The Weber-Fechner law is a psychological law states essentially that a person's perception of a change in stimuli (that is, when they notice that a stimuli has changed) is logarithmic with respect to the actual change being produced. Despite its simplistic nature, it has proven applicable to many forms of stimuli, from touch, sight, and even non-physical stimuli, such as market forces and wargame strategies.

History: Weber

The idea that perception of change did not correspond directly with change was first visited by Ernst Heinrich Weber in a series of classic experiments in the late 19th century. He would blindfold a man, place one end of a scale in his hand, and then slowly remove weight from the other end of the scale, thus increasing the perceived weight in the man's hand. He would then ask the blindfolded subject to announce when he could feel the change in weight.

What Weber discovered was that perception was relative in nature. That is, if he doubled the initial weight in the man's hand, he would have to double the weight change to get a reaction from the man. What this meant was the change in perception was equal to the change in the stimulus divided by the stimulus itself times some arbitrary value (determined by the experiment itself.)

Integrating this, and solving for the value at which no change in perception occurs reveals the formula

p = k ln (S / S0)

Where p is perception, k is the arbitrary value, S is the stimulus at the instant, and S0 is the amount of stimulus at which there is no perception at all. In short, this proved that perception is logarithmic to stimulus.

For Weber, this corresponded with other physical stimuli/response systems: in music, the high note of an octave has twice the frequency of the low note, yet the pitch difference is perceived as the same for every octave; in vision, the perceived brightness of stars corresponds logarithmically with the actual intensity; and so on.

History: Fechner

Gustav Theodor Fechner first coined the term "Weber's law" to refer to Weber's findings, and suggested that the formula was a mathematical proof of Rene Descartes's mind/body dilemma. Fechner improved upon Weber's findings by impressing upon other psychologists that sensation could be accurately predicted if the stimuli were known.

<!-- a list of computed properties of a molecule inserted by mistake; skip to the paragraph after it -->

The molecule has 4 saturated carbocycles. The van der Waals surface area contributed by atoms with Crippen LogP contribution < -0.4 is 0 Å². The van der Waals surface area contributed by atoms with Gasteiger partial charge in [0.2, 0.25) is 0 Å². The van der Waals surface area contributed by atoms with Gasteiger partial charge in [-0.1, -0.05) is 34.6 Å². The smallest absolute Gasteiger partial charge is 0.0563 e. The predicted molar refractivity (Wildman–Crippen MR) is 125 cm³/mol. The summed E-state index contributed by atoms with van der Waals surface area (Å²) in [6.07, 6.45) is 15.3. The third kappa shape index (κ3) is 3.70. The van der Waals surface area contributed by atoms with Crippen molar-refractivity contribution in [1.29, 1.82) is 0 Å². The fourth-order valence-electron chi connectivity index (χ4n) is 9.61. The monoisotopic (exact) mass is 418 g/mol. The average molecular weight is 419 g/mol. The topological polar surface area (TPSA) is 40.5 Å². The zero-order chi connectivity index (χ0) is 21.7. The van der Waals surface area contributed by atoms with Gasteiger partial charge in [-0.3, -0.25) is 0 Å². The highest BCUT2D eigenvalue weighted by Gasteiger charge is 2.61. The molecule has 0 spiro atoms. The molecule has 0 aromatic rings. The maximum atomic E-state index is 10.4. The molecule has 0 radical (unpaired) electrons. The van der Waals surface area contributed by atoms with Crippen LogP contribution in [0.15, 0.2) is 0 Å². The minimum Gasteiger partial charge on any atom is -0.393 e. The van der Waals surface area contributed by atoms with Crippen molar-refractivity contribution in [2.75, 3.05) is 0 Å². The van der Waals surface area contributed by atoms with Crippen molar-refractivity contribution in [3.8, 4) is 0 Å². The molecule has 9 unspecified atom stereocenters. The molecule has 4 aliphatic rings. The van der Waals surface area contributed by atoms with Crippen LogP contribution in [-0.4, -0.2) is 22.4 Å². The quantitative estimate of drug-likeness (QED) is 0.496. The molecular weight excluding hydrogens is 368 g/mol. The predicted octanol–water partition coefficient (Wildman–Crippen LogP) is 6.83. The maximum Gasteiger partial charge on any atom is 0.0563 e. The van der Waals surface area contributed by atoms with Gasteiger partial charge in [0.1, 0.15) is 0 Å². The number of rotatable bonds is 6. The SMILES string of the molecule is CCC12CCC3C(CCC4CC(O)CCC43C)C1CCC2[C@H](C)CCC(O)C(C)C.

However, Fechner took this idea one step too far in suggesting that if stimuli could be measured, so too could sensations. He spent the rest of his academic life attempting to do so, but as William James soundly scolded, "Sensations are indivisible units." James offered an alternative theory, that the delay between a change in stimuli and our perception was caused by "friction" in our brain as the result of "shifting gears" between appreciating the state our body is in and the incoming messages indicating changes are occurring.

Despite Fechner's missteps, the law was eventually hyphenated to include his work on the subject, and remains so to this day.


The Weber-Fechner law's initial basis was in physical stimuli, but other scientists found applicability in their own fields as well. Economists generated the concept of marginal utility and the law of diminishing returns in response to the findings of Weber and Fechner; and physicists and chemists both saw a basis in the relativistic nature of perception for further experiments into the mysteries of the atom.

Today, the law has been more or less superseded by Stevens' power law, which states that perception is related to an exponential change in intensity. Stevens' law, like Weber and Fechner before him, does an adequate job of explaining real-world differences in perception between two stimuli, but still lacks a sound theoretical basis on which to proceed.

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